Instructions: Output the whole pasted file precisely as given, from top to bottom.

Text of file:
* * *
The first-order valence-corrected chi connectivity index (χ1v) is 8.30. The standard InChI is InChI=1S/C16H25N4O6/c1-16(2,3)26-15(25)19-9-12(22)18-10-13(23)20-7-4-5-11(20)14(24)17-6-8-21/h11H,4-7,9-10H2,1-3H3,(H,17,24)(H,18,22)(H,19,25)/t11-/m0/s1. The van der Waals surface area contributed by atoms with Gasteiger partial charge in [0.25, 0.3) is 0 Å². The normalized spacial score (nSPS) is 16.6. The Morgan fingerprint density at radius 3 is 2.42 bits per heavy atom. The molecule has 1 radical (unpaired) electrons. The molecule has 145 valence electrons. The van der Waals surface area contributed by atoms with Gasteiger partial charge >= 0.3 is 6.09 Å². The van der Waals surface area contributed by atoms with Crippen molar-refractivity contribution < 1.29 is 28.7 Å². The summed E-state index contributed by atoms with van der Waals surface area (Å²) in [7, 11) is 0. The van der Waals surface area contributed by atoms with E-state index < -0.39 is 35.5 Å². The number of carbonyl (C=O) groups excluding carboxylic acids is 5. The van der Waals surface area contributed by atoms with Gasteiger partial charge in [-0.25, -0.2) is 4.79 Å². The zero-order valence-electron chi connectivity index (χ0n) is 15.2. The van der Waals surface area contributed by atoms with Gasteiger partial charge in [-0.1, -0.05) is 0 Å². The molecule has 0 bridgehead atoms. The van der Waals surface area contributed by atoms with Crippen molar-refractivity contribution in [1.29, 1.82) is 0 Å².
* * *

The first-order valence-corrected chi connectivity index (χ1v) is 8.30. The standard InChI is InChI=1S/C16H25N4O6/c1-16(2,3)26-15(25)19-9-12(22)18-10-13(23)20-7-4-5-11(20)14(24)17-6-8-21/h11H,4-7,9-10H2,1-3H3,(H,17,24)(H,18,22)(H,19,25)/t11-/m0/s1. The van der Waals surface area contributed by atoms with Gasteiger partial charge in [0.25, 0.3) is 0 Å². The normalized spacial score (nSPS) is 16.6. The Morgan fingerprint density at radius 3 is 2.42 bits per heavy atom. The molecule has 1 radical (unpaired) electrons. The molecule has 145 valence electrons. The van der Waals surface area contributed by atoms with Gasteiger partial charge >= 0.3 is 6.09 Å². The van der Waals surface area contributed by atoms with Crippen molar-refractivity contribution < 1.29 is 28.7 Å². The summed E-state index contributed by atoms with van der Waals surface area (Å²) in [7, 11) is 0. The van der Waals surface area contributed by atoms with E-state index < -0.39 is 35.5 Å². The number of carbonyl (C=O) groups excluding carboxylic acids is 5. The van der Waals surface area contributed by atoms with Gasteiger partial charge in [-0.25, -0.2) is 4.79 Å². The zero-order valence-electron chi connectivity index (χ0n) is 15.2. The van der Waals surface area contributed by atoms with Gasteiger partial charge in [-0.1, -0.05) is 0 Å². The molecule has 0 bridgehead atoms. The van der Waals surface area contributed by atoms with Crippen molar-refractivity contribution in [1.29, 1.82) is 0 Å².